&Quot;The Pardon By Richard Wilbur, A Critical Reading&Quot;

982 words - 4 pages

The Pardon

My dog lay dead five days without a grave
In the thick of summer, hid in a clump of pine
And a jungle of grass and honeysuckle vine.
I who had loved him while he kept alive
Went only close enough to where he was
To sniff the heavy honeysuckle-smell
Twined with another odour heavier still
And hear the flies' intolerable buzz.
Well, I was ten and very much afraid.
In my kind world the dead were out of range
And I could not forget the sad or strange
In beast or man. My father took the spade
And buried him. Last night I saw the grass
Slowly devide (it was the same scene
But now it glowed a fierce and mortal green)
And saw the dog emerging. I confess
I felt afraid again, but still he came
In the carnal sun, clothed in a hymn of flies
And death was breeding in his lively eyes.
I started in to cry and call his name,
Asking forgiveness of his tongueless head.
.....I dreamt the past was never past redeeming:
But whether this was false of honest dreaming
I beg death's pardon now. And mourn the dead.

This poem, simple on the surface, is a fine example of what most poets try to achieve. There are several themes explored simultaneously within the poem and complex issues are being handled in a manner that is both simple and artful in its use of a narrative from childhood to explore adult themes.

Firstly, this poem tackles the theme of death and the poet's coming to terms with death as a reality. Secondly, it deals with the ability of the unconscious mind to influence the waking self through the medium of dreams and examines their role in ordering experience to help the conscious self come to terms with trauma. Thirdly, it examines the change from the innocence of childhood to the sophistication of adulthood through a process of growth, discovery and development and finally, the poem harks back to the poet's experience in World War II and his eventual coming to terms with his experiences there.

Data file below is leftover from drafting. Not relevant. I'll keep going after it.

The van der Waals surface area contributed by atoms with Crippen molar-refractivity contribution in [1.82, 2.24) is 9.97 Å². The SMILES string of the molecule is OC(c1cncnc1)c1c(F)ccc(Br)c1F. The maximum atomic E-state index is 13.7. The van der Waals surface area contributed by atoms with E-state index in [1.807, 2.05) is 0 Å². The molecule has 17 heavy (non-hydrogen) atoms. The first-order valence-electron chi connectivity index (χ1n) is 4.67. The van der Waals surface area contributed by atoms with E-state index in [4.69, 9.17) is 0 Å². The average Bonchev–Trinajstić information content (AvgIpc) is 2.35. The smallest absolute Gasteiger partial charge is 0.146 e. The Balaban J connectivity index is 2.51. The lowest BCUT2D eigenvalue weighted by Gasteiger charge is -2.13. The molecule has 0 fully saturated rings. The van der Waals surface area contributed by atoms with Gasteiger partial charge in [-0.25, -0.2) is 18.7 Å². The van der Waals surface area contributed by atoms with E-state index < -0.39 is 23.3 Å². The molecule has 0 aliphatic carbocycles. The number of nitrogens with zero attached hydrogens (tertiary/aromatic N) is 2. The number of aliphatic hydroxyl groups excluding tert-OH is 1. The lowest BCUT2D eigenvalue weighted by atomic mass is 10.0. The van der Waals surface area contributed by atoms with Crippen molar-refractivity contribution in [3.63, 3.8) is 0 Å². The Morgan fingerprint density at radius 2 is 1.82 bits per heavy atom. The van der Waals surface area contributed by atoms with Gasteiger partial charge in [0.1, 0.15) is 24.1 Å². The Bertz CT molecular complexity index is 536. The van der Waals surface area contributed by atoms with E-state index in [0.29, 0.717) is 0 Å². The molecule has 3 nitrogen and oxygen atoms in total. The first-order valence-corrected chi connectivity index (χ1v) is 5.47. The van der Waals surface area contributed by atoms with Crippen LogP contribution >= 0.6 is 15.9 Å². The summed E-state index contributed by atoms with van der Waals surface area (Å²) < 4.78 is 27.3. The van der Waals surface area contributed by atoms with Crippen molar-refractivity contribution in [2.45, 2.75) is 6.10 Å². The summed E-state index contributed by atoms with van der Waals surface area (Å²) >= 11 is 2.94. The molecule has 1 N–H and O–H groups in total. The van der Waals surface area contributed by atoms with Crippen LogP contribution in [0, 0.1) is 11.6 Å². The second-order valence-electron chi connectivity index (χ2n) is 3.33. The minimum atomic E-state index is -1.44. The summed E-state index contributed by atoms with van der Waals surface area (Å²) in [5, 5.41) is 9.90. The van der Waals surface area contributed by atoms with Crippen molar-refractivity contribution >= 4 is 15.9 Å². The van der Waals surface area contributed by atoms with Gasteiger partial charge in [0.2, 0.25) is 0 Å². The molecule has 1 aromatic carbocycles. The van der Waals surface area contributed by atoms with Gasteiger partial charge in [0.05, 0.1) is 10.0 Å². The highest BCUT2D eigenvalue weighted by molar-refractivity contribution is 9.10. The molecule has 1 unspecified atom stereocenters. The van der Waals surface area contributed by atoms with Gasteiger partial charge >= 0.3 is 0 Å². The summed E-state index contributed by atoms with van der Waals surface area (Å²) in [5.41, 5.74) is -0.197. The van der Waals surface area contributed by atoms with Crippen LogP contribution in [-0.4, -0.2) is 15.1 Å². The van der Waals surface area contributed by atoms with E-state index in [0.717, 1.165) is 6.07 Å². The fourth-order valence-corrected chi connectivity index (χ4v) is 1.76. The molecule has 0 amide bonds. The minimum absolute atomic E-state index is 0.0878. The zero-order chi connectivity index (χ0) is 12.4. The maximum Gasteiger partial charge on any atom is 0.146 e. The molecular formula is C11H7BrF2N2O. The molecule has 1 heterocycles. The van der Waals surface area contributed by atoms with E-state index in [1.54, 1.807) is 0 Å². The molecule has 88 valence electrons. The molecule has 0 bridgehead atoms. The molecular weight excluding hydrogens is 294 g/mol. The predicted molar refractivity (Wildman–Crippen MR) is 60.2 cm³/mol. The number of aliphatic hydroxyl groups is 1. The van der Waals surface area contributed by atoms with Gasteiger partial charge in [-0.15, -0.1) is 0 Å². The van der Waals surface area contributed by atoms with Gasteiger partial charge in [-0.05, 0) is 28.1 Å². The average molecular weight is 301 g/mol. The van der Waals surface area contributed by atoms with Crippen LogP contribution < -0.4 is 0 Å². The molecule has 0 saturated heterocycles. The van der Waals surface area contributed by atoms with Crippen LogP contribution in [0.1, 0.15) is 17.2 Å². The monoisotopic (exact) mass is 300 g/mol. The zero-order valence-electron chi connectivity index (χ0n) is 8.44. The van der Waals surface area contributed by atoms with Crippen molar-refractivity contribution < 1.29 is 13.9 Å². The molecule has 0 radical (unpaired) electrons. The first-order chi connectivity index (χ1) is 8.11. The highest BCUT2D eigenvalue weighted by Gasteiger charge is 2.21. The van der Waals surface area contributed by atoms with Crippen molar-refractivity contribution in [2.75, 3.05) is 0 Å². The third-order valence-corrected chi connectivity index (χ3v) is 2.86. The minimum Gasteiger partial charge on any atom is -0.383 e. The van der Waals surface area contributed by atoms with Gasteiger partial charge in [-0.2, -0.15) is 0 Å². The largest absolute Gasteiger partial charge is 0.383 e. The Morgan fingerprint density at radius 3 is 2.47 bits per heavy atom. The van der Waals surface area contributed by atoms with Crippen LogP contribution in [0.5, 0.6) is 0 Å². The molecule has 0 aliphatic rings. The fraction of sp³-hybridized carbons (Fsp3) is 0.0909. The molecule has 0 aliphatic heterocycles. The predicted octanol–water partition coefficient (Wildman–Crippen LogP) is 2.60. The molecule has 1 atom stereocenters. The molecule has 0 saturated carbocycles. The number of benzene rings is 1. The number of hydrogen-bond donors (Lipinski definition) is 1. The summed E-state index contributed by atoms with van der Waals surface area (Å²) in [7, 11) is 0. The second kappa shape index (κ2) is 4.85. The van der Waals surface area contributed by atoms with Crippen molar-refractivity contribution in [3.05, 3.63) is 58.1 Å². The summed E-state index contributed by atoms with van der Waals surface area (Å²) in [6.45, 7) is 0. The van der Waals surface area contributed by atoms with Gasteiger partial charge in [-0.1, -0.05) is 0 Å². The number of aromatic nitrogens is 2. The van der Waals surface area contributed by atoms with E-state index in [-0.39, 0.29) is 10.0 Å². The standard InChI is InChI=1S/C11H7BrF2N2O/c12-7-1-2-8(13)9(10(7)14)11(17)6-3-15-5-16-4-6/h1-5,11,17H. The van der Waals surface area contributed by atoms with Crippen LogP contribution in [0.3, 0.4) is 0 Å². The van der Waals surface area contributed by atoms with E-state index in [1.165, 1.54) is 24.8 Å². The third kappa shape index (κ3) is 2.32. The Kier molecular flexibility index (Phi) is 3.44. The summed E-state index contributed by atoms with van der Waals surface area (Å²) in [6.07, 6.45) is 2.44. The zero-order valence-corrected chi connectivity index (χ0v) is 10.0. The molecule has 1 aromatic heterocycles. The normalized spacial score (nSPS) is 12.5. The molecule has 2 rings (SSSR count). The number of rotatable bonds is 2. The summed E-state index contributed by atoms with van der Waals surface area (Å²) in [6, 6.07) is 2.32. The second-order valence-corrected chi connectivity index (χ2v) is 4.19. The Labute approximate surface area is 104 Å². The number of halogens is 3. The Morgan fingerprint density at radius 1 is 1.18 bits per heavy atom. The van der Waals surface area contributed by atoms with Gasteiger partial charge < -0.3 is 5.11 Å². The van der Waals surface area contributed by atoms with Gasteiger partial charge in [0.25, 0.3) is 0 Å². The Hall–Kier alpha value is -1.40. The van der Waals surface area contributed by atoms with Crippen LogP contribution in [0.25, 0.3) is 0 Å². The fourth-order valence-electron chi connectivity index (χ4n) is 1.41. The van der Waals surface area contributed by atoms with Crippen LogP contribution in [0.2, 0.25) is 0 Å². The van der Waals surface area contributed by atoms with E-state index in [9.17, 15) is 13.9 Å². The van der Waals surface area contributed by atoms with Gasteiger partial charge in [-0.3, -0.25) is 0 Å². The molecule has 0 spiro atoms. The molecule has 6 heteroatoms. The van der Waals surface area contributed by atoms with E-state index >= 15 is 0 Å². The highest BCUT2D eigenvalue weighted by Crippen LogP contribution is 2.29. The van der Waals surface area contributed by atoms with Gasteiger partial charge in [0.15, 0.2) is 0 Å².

Wilbur has been placed within the New Formalist movement and the poem itself is written in a very formal structure: four line stanzas rhymed ABBA. Some of the rhymes are full and some are slightly off, e.g. (smell : still), (grave : alive). This has the effect of making the poem sound more natural, the rhyme unforced and surprising, which better holds the readers attention than strict rhyme. The metrics of the poem are loosely iambic pentameter but the poet does vary the iambs on occasion for the effect of mirroring the more natural intonations of human speech.

The poem's narrative is told from the point of view of a child, as remembered by an adult, although this fact is not introduced into the poem until line nine. For the first two stanzas we are left in doubt as to when the incident took place, and the poet's age at the time it happened. This stops the poem tugging at the...

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